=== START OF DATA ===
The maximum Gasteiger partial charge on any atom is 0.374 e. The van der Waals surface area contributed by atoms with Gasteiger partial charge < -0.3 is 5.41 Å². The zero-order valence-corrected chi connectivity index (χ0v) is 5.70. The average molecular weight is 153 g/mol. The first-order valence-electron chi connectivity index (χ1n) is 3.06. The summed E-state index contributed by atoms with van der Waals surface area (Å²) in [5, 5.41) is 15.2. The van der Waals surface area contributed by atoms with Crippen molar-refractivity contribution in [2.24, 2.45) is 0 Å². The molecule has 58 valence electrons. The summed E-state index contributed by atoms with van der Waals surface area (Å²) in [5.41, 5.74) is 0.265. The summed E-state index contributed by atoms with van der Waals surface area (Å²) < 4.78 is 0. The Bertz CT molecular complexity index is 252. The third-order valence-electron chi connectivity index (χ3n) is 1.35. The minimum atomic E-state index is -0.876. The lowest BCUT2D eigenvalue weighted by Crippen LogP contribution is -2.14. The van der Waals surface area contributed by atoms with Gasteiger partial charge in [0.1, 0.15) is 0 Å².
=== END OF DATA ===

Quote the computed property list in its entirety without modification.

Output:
The maximum Gasteiger partial charge on any atom is 0.374 e. The van der Waals surface area contributed by atoms with Gasteiger partial charge < -0.3 is 5.41 Å². The zero-order valence-corrected chi connectivity index (χ0v) is 5.70. The average molecular weight is 153 g/mol. The first-order valence-electron chi connectivity index (χ1n) is 3.06. The summed E-state index contributed by atoms with van der Waals surface area (Å²) in [5, 5.41) is 15.2. The van der Waals surface area contributed by atoms with Crippen molar-refractivity contribution in [2.24, 2.45) is 0 Å². The molecule has 58 valence electrons. The summed E-state index contributed by atoms with van der Waals surface area (Å²) in [5.41, 5.74) is 0.265. The summed E-state index contributed by atoms with van der Waals surface area (Å²) < 4.78 is 0. The Bertz CT molecular complexity index is 252. The third-order valence-electron chi connectivity index (χ3n) is 1.35. The minimum atomic E-state index is -0.876. The lowest BCUT2D eigenvalue weighted by Crippen LogP contribution is -2.14. The van der Waals surface area contributed by atoms with Gasteiger partial charge in [0.1, 0.15) is 0 Å².